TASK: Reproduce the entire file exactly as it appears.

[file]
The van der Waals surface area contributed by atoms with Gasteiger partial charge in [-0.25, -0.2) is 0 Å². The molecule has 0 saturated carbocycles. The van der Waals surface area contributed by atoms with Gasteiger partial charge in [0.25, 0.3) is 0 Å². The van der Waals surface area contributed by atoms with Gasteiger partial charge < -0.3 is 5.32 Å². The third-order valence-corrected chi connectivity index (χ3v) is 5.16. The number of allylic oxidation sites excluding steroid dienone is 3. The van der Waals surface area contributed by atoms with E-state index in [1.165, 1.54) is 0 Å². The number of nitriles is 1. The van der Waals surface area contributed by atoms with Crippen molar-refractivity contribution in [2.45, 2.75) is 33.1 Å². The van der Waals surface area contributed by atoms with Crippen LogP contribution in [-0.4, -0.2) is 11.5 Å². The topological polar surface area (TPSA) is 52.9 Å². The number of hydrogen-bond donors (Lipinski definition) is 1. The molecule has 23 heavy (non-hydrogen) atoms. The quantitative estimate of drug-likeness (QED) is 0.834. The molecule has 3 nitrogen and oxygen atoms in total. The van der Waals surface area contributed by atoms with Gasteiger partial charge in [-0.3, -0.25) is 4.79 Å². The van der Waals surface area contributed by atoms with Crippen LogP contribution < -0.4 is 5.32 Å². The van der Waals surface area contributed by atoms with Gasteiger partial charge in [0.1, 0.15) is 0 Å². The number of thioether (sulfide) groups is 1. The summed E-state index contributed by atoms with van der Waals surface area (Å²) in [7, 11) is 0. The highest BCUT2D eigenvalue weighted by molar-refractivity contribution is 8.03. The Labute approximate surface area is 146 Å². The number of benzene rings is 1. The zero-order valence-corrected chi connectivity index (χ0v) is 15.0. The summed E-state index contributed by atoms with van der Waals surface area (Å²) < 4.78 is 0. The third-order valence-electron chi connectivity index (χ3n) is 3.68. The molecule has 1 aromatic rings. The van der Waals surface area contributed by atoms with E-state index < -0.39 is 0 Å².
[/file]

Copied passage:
The van der Waals surface area contributed by atoms with Gasteiger partial charge in [-0.25, -0.2) is 0 Å². The molecule has 0 saturated carbocycles. The van der Waals surface area contributed by atoms with Gasteiger partial charge in [0.25, 0.3) is 0 Å². The van der Waals surface area contributed by atoms with Gasteiger partial charge < -0.3 is 5.32 Å². The third-order valence-corrected chi connectivity index (χ3v) is 5.16. The number of allylic oxidation sites excluding steroid dienone is 3. The van der Waals surface area contributed by atoms with E-state index in [1.165, 1.54) is 0 Å². The number of nitriles is 1. The van der Waals surface area contributed by atoms with Crippen molar-refractivity contribution in [2.45, 2.75) is 33.1 Å². The van der Waals surface area contributed by atoms with Crippen LogP contribution in [-0.4, -0.2) is 11.5 Å². The topological polar surface area (TPSA) is 52.9 Å². The number of hydrogen-bond donors (Lipinski definition) is 1. The molecule has 23 heavy (non-hydrogen) atoms. The quantitative estimate of drug-likeness (QED) is 0.834. The molecule has 3 nitrogen and oxygen atoms in total. The van der Waals surface area contributed by atoms with Gasteiger partial charge in [-0.3, -0.25) is 4.79 Å². The van der Waals surface area contributed by atoms with Crippen LogP contribution < -0.4 is 5.32 Å². The van der Waals surface area contributed by atoms with Gasteiger partial charge in [0.1, 0.15) is 0 Å². The number of thioether (sulfide) groups is 1. The summed E-state index contributed by atoms with van der Waals surface area (Å²) in [7, 11) is 0. The highest BCUT2D eigenvalue weighted by molar-refractivity contribution is 8.03. The Labute approximate surface area is 146 Å². The number of benzene rings is 1. The zero-order valence-corrected chi connectivity index (χ0v) is 15.0. The summed E-state index contributed by atoms with van der Waals surface area (Å²) < 4.78 is 0. The third-order valence-electron chi connectivity index (χ3n) is 3.68. The molecule has 1 aromatic rings. The van der Waals surface area contributed by atoms with E-state index < -0.39 is 0 Å².